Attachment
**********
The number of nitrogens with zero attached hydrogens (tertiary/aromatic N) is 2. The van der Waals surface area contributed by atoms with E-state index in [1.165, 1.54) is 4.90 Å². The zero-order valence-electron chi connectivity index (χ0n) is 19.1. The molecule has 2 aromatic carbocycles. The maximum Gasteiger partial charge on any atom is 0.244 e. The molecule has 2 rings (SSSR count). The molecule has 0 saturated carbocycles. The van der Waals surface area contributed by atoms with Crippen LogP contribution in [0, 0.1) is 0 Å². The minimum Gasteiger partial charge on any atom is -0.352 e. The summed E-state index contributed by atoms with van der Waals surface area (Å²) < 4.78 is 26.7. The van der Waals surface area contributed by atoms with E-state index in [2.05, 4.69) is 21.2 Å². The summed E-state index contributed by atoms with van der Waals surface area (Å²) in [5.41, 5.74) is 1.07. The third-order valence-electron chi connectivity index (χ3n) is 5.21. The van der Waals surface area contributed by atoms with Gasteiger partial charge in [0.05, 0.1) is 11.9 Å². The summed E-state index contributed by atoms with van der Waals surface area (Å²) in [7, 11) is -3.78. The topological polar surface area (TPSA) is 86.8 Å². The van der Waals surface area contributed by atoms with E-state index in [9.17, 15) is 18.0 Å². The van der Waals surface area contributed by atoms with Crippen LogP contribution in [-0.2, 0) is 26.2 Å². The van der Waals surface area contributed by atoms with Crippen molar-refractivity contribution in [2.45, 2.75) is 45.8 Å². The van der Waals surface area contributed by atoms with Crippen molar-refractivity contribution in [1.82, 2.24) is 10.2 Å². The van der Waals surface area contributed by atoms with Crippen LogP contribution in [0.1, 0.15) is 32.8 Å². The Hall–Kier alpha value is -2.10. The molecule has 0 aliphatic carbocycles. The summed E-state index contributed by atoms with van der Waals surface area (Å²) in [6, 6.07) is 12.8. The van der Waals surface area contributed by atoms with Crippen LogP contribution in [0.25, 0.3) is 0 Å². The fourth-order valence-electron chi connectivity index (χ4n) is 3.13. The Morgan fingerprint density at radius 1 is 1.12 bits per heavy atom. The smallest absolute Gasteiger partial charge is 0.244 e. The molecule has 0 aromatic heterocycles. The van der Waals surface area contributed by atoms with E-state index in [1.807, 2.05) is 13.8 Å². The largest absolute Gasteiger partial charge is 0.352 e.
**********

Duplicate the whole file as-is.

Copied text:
The number of nitrogens with zero attached hydrogens (tertiary/aromatic N) is 2. The van der Waals surface area contributed by atoms with E-state index in [1.165, 1.54) is 4.90 Å². The zero-order valence-electron chi connectivity index (χ0n) is 19.1. The molecule has 2 aromatic carbocycles. The maximum Gasteiger partial charge on any atom is 0.244 e. The molecule has 2 rings (SSSR count). The molecule has 0 saturated carbocycles. The van der Waals surface area contributed by atoms with Crippen LogP contribution in [0, 0.1) is 0 Å². The minimum Gasteiger partial charge on any atom is -0.352 e. The summed E-state index contributed by atoms with van der Waals surface area (Å²) < 4.78 is 26.7. The van der Waals surface area contributed by atoms with E-state index in [2.05, 4.69) is 21.2 Å². The summed E-state index contributed by atoms with van der Waals surface area (Å²) in [5.41, 5.74) is 1.07. The third-order valence-electron chi connectivity index (χ3n) is 5.21. The van der Waals surface area contributed by atoms with Gasteiger partial charge in [0.05, 0.1) is 11.9 Å². The summed E-state index contributed by atoms with van der Waals surface area (Å²) in [7, 11) is -3.78. The topological polar surface area (TPSA) is 86.8 Å². The van der Waals surface area contributed by atoms with E-state index in [9.17, 15) is 18.0 Å². The van der Waals surface area contributed by atoms with Crippen LogP contribution in [-0.2, 0) is 26.2 Å². The van der Waals surface area contributed by atoms with Crippen molar-refractivity contribution in [2.45, 2.75) is 45.8 Å². The van der Waals surface area contributed by atoms with Crippen molar-refractivity contribution in [1.82, 2.24) is 10.2 Å². The van der Waals surface area contributed by atoms with Crippen LogP contribution in [0.1, 0.15) is 32.8 Å². The Hall–Kier alpha value is -2.10. The molecule has 0 aliphatic carbocycles. The summed E-state index contributed by atoms with van der Waals surface area (Å²) in [6, 6.07) is 12.8. The van der Waals surface area contributed by atoms with Crippen LogP contribution in [0.25, 0.3) is 0 Å². The fourth-order valence-electron chi connectivity index (χ4n) is 3.13. The Morgan fingerprint density at radius 1 is 1.12 bits per heavy atom. The smallest absolute Gasteiger partial charge is 0.244 e. The molecule has 0 aromatic heterocycles. The van der Waals surface area contributed by atoms with E-state index in [1.807, 2.05) is 13.8 Å². The largest absolute Gasteiger partial charge is 0.352 e.